Recently, I have had heritage conservation on my mind.
Many of my friends and colleagues are very concerned about the city’s proposal to designate Shaughnessy a Heritage Conservation Area.
A partner and I recently purchased a heritage property in West Vancouver that we hope to restore under a Heritage Revitalization Agreement.
This weekend, I am off to St. Petersburg to make a presentation at an event organized by the Moscow Urban Forum, on how Vancouver encourages property owners and the development community to conserve heritage properties.
While Vancouver is a young city, especially compared to St. Petersburg, in recent years our city planners have been trying to encourage retention of older properties, both to support sustainability, but also to enhance the character of the city.
In December 2013, Council approved The Heritage Action Plan which sets out a variety of policies and tools to conserve and “celebrate heritage resources”.
These tools include heritage designation which protects a single building or landscape “from unsympathetic alteration and loss of character or value” and Heritage Revitalization Agreements (HRA).
Under HRAs, property owners and developers can receive density bonuses and density transfers in return for rehabilitation and legal protection of heritage buildings.
The city has also established Heritage Conservation Areas. Within these areas, special regulations and design guidelines help preserve and protect the historic character, and ensure any new developments are compatible with this character.
Chinatown, Gastown, Yaletown and Shaughnessy have all been established as Heritage Conservation Areas (HCA).
Since Shaughnessy has already been designated a HCA, readers may wonder why some Shaughnessy residents have recently been very vocal in their criticism of the city. Their concern is that the city’s latest proposal would prevent the demolition of any pre-1940 house within the area known as First Shaughnessy. This is the neighbourhood bounded by West 16th, Marpole, Wolfe and Richelieu Avenues to the north; King Edward to the south; the west lane of Oak Street to the east; and Arbutus to the west.
Second Shaughnessy, which extends to West 41st Avenue, is not included. At least not yet.
Other neighbourhoods such as Dunbar and Kerrisdale are also excluded. However, many fear that First Shaughnessy could become a precedent for other neighbourhoods in which older character homes are being demolished.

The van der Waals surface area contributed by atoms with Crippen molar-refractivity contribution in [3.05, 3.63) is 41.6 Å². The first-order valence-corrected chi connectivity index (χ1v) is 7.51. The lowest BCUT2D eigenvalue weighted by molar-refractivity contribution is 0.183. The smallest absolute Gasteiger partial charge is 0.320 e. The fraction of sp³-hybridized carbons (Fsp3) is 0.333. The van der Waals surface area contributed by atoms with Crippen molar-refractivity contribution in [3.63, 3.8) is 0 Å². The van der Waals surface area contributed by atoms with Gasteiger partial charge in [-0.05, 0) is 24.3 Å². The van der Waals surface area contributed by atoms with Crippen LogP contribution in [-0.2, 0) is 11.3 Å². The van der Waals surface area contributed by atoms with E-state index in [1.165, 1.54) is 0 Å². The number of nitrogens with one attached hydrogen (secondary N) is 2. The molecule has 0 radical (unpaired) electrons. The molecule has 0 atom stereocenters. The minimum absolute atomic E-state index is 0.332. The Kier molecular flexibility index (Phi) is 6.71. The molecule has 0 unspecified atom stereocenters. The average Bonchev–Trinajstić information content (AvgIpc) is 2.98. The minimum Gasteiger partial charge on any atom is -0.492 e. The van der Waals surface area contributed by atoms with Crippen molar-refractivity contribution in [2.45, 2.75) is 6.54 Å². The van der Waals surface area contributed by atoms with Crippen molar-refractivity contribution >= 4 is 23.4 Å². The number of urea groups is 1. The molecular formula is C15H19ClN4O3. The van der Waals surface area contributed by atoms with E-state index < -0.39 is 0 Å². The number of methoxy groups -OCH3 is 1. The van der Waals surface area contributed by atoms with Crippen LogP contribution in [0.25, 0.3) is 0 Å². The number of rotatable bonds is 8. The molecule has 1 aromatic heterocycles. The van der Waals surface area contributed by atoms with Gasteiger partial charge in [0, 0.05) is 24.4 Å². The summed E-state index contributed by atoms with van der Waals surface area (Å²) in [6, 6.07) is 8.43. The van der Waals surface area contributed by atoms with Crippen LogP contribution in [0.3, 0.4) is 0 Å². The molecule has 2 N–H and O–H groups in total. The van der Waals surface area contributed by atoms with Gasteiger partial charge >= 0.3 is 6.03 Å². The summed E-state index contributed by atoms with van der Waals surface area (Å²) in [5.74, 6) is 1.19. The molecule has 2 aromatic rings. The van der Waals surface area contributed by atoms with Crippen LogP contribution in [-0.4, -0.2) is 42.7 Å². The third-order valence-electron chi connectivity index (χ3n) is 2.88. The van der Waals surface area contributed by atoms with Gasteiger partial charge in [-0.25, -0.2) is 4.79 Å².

One of the key questions related to any heritage designation is whether the city has an obligation to compensate property owners for the loss in value which is likely to ensue. In the past, the city has generally been willing to compensate owners of heritage designated properties. In addition to allowing the aforementioned density bonuses and transfers, it has also permitted owners to “bank” and “sell” extra density.
Unfortunately, as developer Robert Fung and others will tell you, this has not always worked, and some property owners have never received the financial benefits they were promised.
In the case of Shaughnessy, the city is offering residents the opportunity to subdivide certain heritage buildings or build coach houses and other infill buildings on lots over a minimum size. However, many either object to, or do not plan to take advantage of these offerings, since they want to live within a special neighbourhood with large single family homes set within substantial grounds.
Others claim the city’s conditions related to coach houses and infill dwellings are too restrictive to be of any benefit to them. I agree.
An overriding concern is that while many pre-1940 houses have significant architectural character, many do not. I agree with this too.
Furthermore, the city has not offered an appeal process which might allow the exclusion of properties in poor condition, or with no redeeming architectural value.
I share the city’s overall desire to enhance Shaughnessy as a Heritage Conservation Area. However, the city must offer more equitable compensation to those with smaller houses on smaller lots, and establish a reasonable appeal process. Something like the Agricultural Land Reserve appeal process could be put in place to allow exclusions over time.
While some property owners are convinced the city’s motive is to densify the neighbourhood, I disagree. Nor do I think this proposal will turn Shaughnessy into Kitsilano.
But to those who are convinced it will, I have a one word response. Move.